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Mysterious Burials of San Ignacio Kadakaamán Mission

The history of one of Baja’s prettiest missions

By Maria Grusauskas

Kadakaamán Mission

After miles of arid desert, we plunge into a lush oasis of date palms along the Rio San Ignacio, and appreciate for the first time, what oasis really means.

Pulling through the little colonial town of San Ignacio on our way to San Ignacio Lagoon, I ask Molly to stop so I can check out the mission that looms over the town square. The sun is just setting, backlighting its bougainvillea-framed facade, and birds circle above the palms and fertile fields beyond.

Surely there is much sadness in what really went down when the Spanish began to infiltrate and exploit the cultures who were here before them, and missions were instrumental in the takeover. But I realize after reading every single placard on the property, that missions also served as a place for the people in many beautiful ways, and continue to be sacred epicenters in local communities. There is also much physical beauty in these old structures.

This is probably one of the prettiest missions I’ve seen, and the most impressive one I’ve seen in Baja so far. I climb one of its outer staircases and peer into the courtyards and surrounding hills of the oasis while thinking about the people who lived and worked here over the last centuries, climbing these same well-worn steps every day.

San Ignacio Mission

The site for this mission was originally known to local indians as “Kadakaamán,” which in the Cochimí language means “stream of reeds.” This was sacred to the indigenous, and there’s a real magic in the air, and in the thick foliage heading out to the lagoon.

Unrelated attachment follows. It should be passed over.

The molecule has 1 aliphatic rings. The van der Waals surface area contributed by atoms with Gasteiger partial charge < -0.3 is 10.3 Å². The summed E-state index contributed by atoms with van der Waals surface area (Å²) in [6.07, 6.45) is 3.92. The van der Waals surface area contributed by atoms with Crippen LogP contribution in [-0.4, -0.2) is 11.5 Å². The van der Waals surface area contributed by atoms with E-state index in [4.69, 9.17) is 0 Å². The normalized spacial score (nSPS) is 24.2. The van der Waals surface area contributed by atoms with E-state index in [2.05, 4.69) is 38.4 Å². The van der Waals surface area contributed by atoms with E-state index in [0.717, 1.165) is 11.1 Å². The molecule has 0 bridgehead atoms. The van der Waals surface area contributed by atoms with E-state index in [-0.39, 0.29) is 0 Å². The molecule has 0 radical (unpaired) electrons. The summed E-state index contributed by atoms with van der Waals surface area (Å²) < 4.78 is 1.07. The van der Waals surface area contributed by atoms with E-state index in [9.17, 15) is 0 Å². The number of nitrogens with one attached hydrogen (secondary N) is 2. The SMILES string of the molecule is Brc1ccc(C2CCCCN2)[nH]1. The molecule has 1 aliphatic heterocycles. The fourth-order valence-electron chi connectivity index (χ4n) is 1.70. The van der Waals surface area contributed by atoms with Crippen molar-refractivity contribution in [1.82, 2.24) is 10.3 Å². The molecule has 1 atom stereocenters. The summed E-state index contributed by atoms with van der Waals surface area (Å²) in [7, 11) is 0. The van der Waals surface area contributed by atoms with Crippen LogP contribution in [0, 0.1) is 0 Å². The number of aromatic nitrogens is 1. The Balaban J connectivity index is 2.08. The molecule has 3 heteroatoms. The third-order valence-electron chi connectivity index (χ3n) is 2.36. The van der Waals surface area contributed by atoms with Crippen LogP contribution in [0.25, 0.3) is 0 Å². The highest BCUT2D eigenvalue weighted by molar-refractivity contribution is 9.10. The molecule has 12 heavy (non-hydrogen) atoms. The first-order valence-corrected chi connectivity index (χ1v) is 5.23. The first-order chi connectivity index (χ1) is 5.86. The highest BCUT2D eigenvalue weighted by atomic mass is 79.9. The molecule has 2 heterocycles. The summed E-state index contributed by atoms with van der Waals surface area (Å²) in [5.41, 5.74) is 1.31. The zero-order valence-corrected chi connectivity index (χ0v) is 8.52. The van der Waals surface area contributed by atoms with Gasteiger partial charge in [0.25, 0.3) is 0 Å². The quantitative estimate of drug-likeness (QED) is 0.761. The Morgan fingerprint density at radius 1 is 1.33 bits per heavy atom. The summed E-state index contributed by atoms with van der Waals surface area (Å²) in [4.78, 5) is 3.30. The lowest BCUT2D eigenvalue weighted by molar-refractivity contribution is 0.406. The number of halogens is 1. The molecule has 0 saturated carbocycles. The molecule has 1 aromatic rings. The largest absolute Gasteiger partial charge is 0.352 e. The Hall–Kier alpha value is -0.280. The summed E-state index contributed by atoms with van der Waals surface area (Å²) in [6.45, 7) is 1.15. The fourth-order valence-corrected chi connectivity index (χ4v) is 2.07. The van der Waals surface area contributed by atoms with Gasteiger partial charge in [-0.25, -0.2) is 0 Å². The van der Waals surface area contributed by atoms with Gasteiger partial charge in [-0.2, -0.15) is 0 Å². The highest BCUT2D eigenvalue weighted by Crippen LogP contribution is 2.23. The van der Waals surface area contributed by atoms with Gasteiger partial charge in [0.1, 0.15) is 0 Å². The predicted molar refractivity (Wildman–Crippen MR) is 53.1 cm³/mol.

According the the placards, the process of building the mission wasn’t completed until 1786. This mission was foundational to Baja’s missional expansion, since the site’s fertile soil and climate made it an optimal place to farm.

Sadly, during the first third of the XIX century, the Cochimí people disappeared completely from this territory. Reasons cited are disease and “cultural changes to the way of life.” The mission then gave way to a different society formed by mestizo (or mixed Spanish and indigenous) families.

I spend some time walking the peaceful grounds and find the kitchen and dormitories where soldiers who protected it lived. Later, Dominican Padre Felix Caballero came here in 1840, essentially to die. Caballero had apparently treated the natives so cruelly in his mission in Guadalupe that they rose up against him, and it was at Kadakaamán that he sought shelter, living his last few months in this oasis paradise.

Mission San Ignacio

After his death, the people of the town used the mission, and in 1930 it served as the town jail. In 1950 it became a nunnery, and a “refuge” for the young women of San Ignacio, who visited the nuns daily for piano and cooking lessons. That’s kind of sweet, I think, and trace the faint original blue-gray paint on the lower portions of the walls.

I get chills when I read that when Padre Jaime began his garden here, he found several skeletons buried with their heads touching the wall of the nave—a position of great honor—and they remain buried there today, but their names or identities are unknown.

Location: Take a right on Carretera Ramal a San Ignacio, after the military checkpoint on 1 if you’re heading south. You’ll see a sign for San Ignacio. Plunge through an oasis of palms and in about a half mile you’re there. A handful of restaurants offer outdoor dining overlooking the plaza and cold beer.